When an authentic encounter with God happens, the person will be filled with anxiety for the salvation of others. (See, Lehi’s immediate concern for his family: 1 Ne. 8:12; Enos’ desire for his brethren and his enemies, the Lamanites, who he viewed as “brethren” also: Enos 1:9, 11; the Sons of Mosiah, who after their own conversion could not bear to have any soul lost if they could convert them: Mosiah 28:3; and the Apostle Paul, who went from persecuting to proselytizing; among many others.)
The results are not magic. It is a natural progression based on knowledge and understanding. God shows us something, and we take it into account. We know more, understand more, and have a far more realistic recognition of what is happening here in this fallen world. Then, with that increased understanding, we look to contribute to saving souls (our own included). This is comforting, because it is real.
The frequent testimonies declaring that a person “knows” something is true because the speaker or writer was stirred with emotion is not enlightening, enlivening, increasing understanding, bestowing knowledge, telling us saving truths, or based upon an actual encounter with God. God awakens us from slumber; which can be distressing and even alarming.
But we need to awaken. And we ought to be alarmed.
(I have used the terms Holy Ghost, Spirit and Holy Spirit interchangeably. I have previously explained how I understand the terms are correctly used in scripture.)
In response to an email about the Tree of Life in Lehi’s dream, and the potential for John the Beloved to be directly involved in latter-day events, I responded with the following:
The challenge is to elevate others without elevating yourself. The idea of having a strong leader with everyone looking to them for salvation is a demonstrably inadequate model. It did not work with Moses. It failed in the New Testament. It failed with Joseph. It will fail if used again now.
I have written over 2 million words explaining my understanding of Mormonism. It has largely been an exposition of the scriptures to show how they anchor all my beliefs. The scriptures are a library of material about Christ, written by those who knew Him and had understanding given to them by Him. The value of scripture is directly related to the writers’ proximity to our Lord’s mind and words.
Not all scripture has equal value. The Book of Mormon has the greatest value because of its origin. Its prophecies are more relevant to us than those of the Bible
Other than the scriptures, the sources I trust most are approved or written by Joseph Smith, or his brother Hyrum, and others that include the earliest contemporary accounts of beginning LDS history. The further away the source is from the actual events, the less reliable they prove. There are some accounts that have become “history” that were not even written by a witness. They were fanciful recreations intended to promote belief in the religious systems that followed Joseph’s death. They are not true.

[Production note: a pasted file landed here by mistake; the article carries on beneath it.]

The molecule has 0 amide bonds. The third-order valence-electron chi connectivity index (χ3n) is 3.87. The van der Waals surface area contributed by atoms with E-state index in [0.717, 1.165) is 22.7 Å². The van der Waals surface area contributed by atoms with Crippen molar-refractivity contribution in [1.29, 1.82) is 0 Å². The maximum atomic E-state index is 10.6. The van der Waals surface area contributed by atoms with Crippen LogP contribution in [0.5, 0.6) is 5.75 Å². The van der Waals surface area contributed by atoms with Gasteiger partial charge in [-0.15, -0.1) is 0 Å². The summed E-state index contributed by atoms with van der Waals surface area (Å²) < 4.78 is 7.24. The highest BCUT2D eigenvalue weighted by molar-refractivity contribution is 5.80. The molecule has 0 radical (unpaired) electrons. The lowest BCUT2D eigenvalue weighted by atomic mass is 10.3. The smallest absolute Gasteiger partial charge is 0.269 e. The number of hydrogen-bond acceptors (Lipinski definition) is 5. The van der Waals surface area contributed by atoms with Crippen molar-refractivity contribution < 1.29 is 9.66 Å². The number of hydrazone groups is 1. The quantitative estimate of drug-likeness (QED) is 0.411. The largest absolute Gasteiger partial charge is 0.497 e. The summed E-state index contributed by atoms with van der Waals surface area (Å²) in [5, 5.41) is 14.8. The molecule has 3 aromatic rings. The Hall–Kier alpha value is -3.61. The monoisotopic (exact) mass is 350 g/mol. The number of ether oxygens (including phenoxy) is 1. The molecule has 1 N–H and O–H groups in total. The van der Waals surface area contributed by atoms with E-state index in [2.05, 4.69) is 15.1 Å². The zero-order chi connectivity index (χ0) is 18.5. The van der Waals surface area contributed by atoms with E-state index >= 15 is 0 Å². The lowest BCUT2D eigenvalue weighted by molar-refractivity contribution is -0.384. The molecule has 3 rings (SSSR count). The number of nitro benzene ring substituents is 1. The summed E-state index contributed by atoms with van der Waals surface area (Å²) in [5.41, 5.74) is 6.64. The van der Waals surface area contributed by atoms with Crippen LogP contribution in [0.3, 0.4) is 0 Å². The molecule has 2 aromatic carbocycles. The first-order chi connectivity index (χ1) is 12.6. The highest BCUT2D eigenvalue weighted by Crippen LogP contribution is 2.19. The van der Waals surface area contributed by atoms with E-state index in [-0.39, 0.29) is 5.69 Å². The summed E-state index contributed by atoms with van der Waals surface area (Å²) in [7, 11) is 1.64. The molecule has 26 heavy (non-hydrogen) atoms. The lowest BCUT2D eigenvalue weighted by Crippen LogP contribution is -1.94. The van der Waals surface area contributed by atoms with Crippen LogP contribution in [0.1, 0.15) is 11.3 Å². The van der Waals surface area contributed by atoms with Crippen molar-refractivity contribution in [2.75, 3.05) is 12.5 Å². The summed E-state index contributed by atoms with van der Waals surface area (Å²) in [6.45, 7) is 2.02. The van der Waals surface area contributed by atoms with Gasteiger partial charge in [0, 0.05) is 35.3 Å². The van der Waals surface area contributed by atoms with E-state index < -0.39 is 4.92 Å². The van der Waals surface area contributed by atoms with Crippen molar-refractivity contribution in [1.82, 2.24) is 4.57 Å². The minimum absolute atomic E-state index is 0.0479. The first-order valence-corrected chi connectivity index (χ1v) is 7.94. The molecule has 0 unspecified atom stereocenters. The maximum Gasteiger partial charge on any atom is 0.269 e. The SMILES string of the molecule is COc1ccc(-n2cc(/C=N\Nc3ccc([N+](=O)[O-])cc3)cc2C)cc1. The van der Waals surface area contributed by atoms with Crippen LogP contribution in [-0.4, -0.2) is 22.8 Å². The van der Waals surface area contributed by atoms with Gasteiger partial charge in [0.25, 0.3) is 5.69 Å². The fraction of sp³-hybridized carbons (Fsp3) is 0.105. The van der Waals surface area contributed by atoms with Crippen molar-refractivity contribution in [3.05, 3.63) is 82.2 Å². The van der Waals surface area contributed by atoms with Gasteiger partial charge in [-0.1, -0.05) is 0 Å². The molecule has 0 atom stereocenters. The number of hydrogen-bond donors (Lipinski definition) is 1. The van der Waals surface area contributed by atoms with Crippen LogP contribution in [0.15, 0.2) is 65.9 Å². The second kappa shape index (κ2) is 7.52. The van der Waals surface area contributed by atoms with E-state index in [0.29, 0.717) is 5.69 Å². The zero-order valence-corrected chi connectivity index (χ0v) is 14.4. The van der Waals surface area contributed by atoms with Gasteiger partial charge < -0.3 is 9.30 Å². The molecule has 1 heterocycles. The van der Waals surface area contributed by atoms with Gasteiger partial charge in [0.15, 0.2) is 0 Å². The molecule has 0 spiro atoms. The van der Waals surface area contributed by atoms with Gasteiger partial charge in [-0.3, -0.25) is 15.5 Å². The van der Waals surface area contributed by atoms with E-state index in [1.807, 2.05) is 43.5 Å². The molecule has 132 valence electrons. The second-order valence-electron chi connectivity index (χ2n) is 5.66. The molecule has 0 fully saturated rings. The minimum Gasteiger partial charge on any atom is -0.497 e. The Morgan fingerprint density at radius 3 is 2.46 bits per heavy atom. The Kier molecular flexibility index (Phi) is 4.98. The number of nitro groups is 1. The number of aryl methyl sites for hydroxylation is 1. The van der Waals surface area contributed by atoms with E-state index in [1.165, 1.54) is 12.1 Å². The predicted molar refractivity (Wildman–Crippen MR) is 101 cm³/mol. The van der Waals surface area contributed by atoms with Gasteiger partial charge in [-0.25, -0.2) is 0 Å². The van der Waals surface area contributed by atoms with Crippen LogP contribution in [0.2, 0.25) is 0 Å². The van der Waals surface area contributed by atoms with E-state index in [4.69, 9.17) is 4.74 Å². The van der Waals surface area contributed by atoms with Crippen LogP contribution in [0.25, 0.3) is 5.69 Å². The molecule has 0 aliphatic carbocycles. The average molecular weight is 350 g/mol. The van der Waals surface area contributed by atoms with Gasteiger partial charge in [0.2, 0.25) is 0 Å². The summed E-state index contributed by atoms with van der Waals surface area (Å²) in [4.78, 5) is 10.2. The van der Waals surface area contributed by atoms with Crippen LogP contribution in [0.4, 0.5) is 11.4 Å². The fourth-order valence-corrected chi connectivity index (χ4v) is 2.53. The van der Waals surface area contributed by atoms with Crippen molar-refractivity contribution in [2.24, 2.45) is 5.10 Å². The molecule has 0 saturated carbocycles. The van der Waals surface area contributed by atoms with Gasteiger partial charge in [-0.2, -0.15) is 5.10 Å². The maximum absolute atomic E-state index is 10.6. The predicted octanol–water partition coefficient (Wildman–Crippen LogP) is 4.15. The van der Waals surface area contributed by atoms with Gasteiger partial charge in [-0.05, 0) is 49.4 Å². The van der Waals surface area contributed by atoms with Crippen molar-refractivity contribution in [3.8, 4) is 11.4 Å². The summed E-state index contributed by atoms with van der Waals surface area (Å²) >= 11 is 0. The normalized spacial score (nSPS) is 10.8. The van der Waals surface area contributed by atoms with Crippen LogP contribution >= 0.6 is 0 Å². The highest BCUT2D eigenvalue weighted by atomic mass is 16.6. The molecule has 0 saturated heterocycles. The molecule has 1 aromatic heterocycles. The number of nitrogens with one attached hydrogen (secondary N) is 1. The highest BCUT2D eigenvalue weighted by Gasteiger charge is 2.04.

Lately, more reliable source materials about early LDS history are available to the public for the first time. Older accounts written without using the new source material are unreliable and outdated. Defending LDS historical accounts using unreliable source material no longer persuades those who are well read in new material. I have tried to make a positive statement of what I have learned and how events can be better reconstructed using what is now available.
The contradictory clutter of post-Joseph contentions advanced by church apologists are neither consistent nor coherent. Those who prize these sources and find virtue in them have courage. I confess I lack the courage to trust myth without searching to discover truth.
Even after all I’ve written, I still have venomous critics who attribute to me the opposite of what I believe.
-Although I condemn plural marriage, I’m accused of wanting it.
-Although I abhor concentration of power in church leaders, I’m accused of seeking to establish my own organization to control.
-Although I spend my own money to teach and serve, I’m accused of somehow wanting to profit from these expenses I bear.
-Although I have told people to remain LDS if they are happy with their situation, I’m accused of driving people away from the church. (I really like Latter-day Saints. They are among the best people I know. If they follow their faith, they are upright, decent and moral people for whom I hold high regard. They only bother me when they ignorantly and vocally damn me for things I do not believe or advocate. Apart from that, I have no complaints.)
-Although I harbor no ill-will to any church authority, I’m accused of railing against them.
-Although I recommend we return to the original name for the priesthood, I’m accused of wanting to rename priesthood after myself.
As the Lord said, “blessed are you when men shall say all manner of evil against you FALSELY for my name’s sake…” It seems I qualify. The critics do not bother to say what I actually advocate, choosing instead to spread false accusations suggesting I believe the opposite of what I actually believe.
The 11th Article of Faith declares:
We claim the privilege of worshiping Almighty God according to the dictates of our own conscience, and allow all men the same privilege, let them worship how, where, or what they may.
I believe this. I also claim this right. I appreciate the opportunity claimed by every “Mormon” sect accepting the Articles of Faith as part of their beliefs. When others want to attack this right, let’s band together to oppose them. Let everyone be free in their beliefs and worship.
It should be no concern to anyone what, how or where I choose to worship. If I am wrong, that is between me and God. I am only sharing what I have learned with those who are interested. You are free to reject my beliefs. If you are right, then you should rejoice in the truth you have found and try to persuade others to see the truth as well.